cover image Tell Me Good Things: On Love, Death and Marriage

Tell Me Good Things: On Love, Death and Marriage

James Runcie. Bloomsbury, $27 (224p) ISBN 978-1-63973-152-7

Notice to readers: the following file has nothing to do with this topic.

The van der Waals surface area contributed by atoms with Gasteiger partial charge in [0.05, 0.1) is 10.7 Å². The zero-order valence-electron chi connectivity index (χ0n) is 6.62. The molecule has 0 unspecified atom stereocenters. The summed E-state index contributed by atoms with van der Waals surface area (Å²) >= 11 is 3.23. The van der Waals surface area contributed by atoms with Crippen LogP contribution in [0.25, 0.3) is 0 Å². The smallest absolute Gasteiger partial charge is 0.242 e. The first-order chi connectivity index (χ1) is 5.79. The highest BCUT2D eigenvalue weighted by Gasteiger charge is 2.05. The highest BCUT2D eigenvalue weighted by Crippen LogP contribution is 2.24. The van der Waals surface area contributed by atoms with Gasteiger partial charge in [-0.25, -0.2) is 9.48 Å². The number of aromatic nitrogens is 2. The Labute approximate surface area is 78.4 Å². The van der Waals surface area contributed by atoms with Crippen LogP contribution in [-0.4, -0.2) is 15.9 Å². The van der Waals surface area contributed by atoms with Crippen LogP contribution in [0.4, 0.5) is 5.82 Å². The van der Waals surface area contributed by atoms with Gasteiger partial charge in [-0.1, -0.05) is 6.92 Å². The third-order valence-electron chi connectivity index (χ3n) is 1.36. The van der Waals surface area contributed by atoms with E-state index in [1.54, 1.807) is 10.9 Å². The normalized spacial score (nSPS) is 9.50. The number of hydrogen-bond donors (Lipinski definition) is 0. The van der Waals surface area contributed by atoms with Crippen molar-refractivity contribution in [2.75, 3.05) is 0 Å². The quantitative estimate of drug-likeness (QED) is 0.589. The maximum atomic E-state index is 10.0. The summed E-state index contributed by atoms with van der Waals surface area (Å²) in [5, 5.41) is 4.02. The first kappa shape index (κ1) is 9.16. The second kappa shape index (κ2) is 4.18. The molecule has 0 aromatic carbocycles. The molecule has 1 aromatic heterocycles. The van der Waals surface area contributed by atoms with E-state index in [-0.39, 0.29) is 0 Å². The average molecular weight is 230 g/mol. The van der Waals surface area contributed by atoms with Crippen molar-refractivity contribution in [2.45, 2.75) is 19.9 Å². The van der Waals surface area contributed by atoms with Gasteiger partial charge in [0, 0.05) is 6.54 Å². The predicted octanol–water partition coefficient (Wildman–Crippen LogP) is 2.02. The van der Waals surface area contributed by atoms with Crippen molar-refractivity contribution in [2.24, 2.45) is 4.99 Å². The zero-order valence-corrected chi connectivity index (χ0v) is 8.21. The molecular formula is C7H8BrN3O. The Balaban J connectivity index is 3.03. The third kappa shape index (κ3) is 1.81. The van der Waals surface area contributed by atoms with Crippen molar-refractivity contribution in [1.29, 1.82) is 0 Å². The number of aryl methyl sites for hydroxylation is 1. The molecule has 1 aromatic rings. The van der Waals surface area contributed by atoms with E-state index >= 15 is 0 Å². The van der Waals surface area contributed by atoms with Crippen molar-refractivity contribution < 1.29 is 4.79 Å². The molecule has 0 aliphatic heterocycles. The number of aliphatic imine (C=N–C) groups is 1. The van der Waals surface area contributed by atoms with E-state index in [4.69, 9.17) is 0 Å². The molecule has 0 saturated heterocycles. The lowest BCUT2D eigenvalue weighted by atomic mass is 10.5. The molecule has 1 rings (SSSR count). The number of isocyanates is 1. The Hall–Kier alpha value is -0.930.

A widower turns grief into a profound appreciation of his wife’s legacy in this poignant elegy. British novelist and playwright Runcie (The Grantchester Mysteries) recounts the 2020 death of his wife, Marilyn Imrie—an audio-theater director for the BBC—of motor neurone disease, an incurable ailment that causes creeping, fatal paralysis. Runcie offers a clear-eyed account of her agonizing decline alongside intimate glimpses of his nearly unhinged grief at her death, but also passionately remembers Imrie’s life: her generosity, ebullience, and occasional prickliness; her colorful outfits; her wit (“Henry James ‘always chewed more than he bit off,’ ” she quipped); and her influence on his writing as a coach and editor. Runcie entwines beguiling digressions on everything from Victorian mourning customs to the philosophy of soccer fandom among his evocative vignettes of their life together: “There we were, eating pizza and using Chekhov to talk about the comedy and pathos of everyday life, the desire of the characters to be more than they were, the disappointments of those who felt that life had passed them by, and how to make the future a realistic possibility rather than a dream.” The result is that rare thing, a moving exploration of a great marriage and its ability to nourish the mind and heart. Photos. (Feb.)